Brian's doubling of the vocal on the first half of Surf's Up also is out of tune--the high notes are terrible. I'm sure there's no way they would have been willing to put that out, knowing they could just redo them and do a better job. This isn't meant to knock Brian, and I do like that version very much--but it wasn't meant to be released in that form, and frankly, it sounds like it.

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Glenn Greenberg
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« Reply #6 on: June 25, 2007, 02:39:11 PM »

Brian's doubling of the vocal on the first half of Surf's Up also is out of tune--the high notes are terrible.


Maybe I'm tone deaf--it sounds fine to me!  (Listening to it now, from the box set.)
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Glenn
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« Reply #7 on: June 25, 2007, 02:40:56 PM »

Brian's doubling of the vocal on the first half of Surf's Up also is out of tune--the high notes are terrible.


Maybe I'm tone deaf--it sounds fine to me!  (Listening to it now, from the box set.)

One of the tracked vocals on the "do-mi-no" is slightly flat to my ears as well.
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the captain
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« Reply #8 on: June 25, 2007, 02:55:51 PM »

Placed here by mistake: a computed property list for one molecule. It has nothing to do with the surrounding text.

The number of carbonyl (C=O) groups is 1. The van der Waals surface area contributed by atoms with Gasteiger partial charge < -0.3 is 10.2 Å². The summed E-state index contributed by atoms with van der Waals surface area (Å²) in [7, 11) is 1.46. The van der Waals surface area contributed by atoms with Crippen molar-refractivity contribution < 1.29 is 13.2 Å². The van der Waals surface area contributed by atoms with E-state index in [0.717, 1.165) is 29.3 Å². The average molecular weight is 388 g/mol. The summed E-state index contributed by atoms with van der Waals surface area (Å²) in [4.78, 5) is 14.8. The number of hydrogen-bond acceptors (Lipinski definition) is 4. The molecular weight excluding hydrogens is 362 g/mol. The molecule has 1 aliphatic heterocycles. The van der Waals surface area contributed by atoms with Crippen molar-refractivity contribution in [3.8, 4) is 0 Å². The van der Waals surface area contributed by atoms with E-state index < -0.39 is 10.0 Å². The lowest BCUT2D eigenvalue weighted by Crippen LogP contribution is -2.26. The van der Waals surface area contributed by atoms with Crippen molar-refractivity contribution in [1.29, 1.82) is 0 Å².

That's the one. The second one is worse than the first, and on both he's really wailing to get it out--not exactly his finest moment as far as tone is concerned. I'm sure if he had wanted it to be considered for release, he'd have done much better with it.

One other potential reason for not wanting to use the first part--and keep in mind, I have no idea whether it is true, but it's just a possibility--is that unless I'm mistaken (which I could well be) the piano and one of the vocals weren't done separately, so there would only be so much you could do with the mix because of the bleed. For the second part, it sounds nice to have such a prominent piano. But the first half had its own track. I wonder how much they could have (using the technology around at the time) minimized the piano part to bring out the other things they'd have wanted to do.
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« Reply #9 on: June 25, 2007, 06:03:37 PM »

Actually I think the Brian demo is great vocally. What I don't like is the solo TV version. He just seems stoned to the gills and off key. I know some people love that but I played it for an impartial observer and she thought it was below Brian's pre 75 standard. Hope nobody throws rocks at me now lol.
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the captain
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« Reply #10 on: June 25, 2007, 06:11:58 PM »